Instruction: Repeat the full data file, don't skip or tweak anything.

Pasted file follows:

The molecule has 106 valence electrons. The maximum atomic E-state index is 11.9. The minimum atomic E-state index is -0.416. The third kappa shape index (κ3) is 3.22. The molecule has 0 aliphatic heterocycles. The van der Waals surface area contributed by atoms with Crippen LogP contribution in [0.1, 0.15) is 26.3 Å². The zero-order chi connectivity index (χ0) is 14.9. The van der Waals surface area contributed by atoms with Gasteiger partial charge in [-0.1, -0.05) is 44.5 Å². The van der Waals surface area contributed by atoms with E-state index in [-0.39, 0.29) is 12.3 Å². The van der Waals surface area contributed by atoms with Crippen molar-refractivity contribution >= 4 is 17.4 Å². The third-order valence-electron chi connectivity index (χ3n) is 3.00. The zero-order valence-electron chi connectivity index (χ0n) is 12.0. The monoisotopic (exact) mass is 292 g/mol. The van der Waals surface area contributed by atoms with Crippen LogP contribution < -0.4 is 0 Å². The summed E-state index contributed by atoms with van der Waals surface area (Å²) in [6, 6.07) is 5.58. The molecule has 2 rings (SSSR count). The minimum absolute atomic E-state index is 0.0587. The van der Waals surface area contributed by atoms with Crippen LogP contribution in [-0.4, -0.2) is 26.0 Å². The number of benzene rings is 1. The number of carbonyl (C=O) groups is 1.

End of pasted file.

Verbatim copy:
The molecule has 106 valence electrons. The maximum atomic E-state index is 11.9. The minimum atomic E-state index is -0.416. The third kappa shape index (κ3) is 3.22. The molecule has 0 aliphatic heterocycles. The van der Waals surface area contributed by atoms with Crippen LogP contribution in [0.1, 0.15) is 26.3 Å². The zero-order chi connectivity index (χ0) is 14.9. The van der Waals surface area contributed by atoms with Gasteiger partial charge in [-0.1, -0.05) is 44.5 Å². The van der Waals surface area contributed by atoms with E-state index in [-0.39, 0.29) is 12.3 Å². The van der Waals surface area contributed by atoms with Crippen molar-refractivity contribution >= 4 is 17.4 Å². The third-order valence-electron chi connectivity index (χ3n) is 3.00. The zero-order valence-electron chi connectivity index (χ0n) is 12.0. The monoisotopic (exact) mass is 292 g/mol. The van der Waals surface area contributed by atoms with Crippen LogP contribution < -0.4 is 0 Å². The summed E-state index contributed by atoms with van der Waals surface area (Å²) in [6, 6.07) is 5.58. The molecule has 2 rings (SSSR count). The minimum absolute atomic E-state index is 0.0587. The van der Waals surface area contributed by atoms with Crippen LogP contribution in [-0.4, -0.2) is 26.0 Å². The number of benzene rings is 1. The number of carbonyl (C=O) groups is 1.